Genes play a role in how people think and feel about their lives, according to a study published online on April 18 in the journal Nature Genetics. A team of researchers have uncovered genetic variants related to one’s feelings of happiness, depression, and neuroticism.
“We report that we found three genetic variants associated with subjective well-being – how happy a person thinks or feels about his or her life,” says Alexis Frazier-Wood, assistant professor of paediatrics and nutrition at the USDA/ARS Children’s Nutrition Research Centre at Baylor College of Medicine and Texas Children’s Hospital. “We also found two genes harbouring variants associated with depressive symptoms and 11 genes where variation was associated with neuroticism.”
The research team points out that the study does not necessarily mean that these genetic variants alone dictate how someone develops feelings of a poor sense of well-being, neuroticism and depression. According to the study’s co-author Daniel Benjamin, an associate professor at the Centre for Economic and Social Research at the University of Southern California Dornsife College of Letters, Arts and Sciences, both genetic factors and environmental factors affect human behaviour.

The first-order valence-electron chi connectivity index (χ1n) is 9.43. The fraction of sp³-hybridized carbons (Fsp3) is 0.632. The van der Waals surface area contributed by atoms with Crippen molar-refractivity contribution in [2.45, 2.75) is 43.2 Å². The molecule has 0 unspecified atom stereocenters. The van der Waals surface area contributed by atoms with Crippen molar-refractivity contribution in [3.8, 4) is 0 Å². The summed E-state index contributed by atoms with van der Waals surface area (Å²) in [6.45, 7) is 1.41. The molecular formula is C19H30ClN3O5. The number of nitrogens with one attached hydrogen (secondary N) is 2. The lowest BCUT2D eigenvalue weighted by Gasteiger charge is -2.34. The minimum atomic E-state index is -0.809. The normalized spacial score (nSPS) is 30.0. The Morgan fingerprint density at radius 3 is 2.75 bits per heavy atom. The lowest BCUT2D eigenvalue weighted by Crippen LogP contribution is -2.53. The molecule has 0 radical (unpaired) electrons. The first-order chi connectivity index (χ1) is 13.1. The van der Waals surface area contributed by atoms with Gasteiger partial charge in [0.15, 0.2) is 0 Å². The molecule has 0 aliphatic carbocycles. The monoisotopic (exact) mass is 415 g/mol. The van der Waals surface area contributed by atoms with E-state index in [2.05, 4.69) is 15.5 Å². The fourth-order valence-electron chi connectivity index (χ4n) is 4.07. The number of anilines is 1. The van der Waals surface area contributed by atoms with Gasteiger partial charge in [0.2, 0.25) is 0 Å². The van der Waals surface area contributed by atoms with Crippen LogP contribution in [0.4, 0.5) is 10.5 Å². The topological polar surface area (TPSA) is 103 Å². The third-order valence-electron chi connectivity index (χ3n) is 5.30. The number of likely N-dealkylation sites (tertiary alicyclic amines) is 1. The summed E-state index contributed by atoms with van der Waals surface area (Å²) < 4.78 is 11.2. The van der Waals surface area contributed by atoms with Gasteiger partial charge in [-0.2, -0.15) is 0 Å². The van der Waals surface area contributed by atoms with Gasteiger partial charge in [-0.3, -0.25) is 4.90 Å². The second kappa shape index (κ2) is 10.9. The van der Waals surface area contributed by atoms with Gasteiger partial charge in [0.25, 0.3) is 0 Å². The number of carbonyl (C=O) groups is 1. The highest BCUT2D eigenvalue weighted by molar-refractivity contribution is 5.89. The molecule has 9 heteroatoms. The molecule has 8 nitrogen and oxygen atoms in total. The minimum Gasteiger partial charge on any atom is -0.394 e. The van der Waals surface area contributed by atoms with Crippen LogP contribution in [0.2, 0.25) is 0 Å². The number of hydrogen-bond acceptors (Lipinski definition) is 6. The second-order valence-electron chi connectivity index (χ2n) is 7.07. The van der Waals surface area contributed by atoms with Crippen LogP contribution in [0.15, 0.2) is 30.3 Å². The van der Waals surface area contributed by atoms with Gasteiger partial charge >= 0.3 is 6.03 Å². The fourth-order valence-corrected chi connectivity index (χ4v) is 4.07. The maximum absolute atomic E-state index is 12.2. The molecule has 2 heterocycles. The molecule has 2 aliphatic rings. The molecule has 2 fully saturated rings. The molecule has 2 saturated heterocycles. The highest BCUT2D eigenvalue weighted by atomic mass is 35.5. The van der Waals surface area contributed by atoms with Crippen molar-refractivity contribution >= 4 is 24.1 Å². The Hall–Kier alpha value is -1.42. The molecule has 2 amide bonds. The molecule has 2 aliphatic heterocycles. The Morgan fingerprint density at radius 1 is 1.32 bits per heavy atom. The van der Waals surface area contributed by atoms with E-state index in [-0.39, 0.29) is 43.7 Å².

However, they assert that the findings offer additional insight into these conditions. Experts could have a deeper understanding why some individuals have higher chances of developing these feelings than others if the study of genetic variants is taken into account.
The study involved investigating the genomic data of almost 300,000 participants, making it one of the largest exploration into the genes connected with human behaviour. The research team was composed of more than 190 researchers from 140 different institutions from 17 countries.
“In this paper, we applied advanced statistical analyses and a meta-analysed, or combined, result across a large number of studies, which is the most powerful way to conduct this type of genetics research adds Frazier-Wood. “I served as the analyst for one set of data included in the overall results.”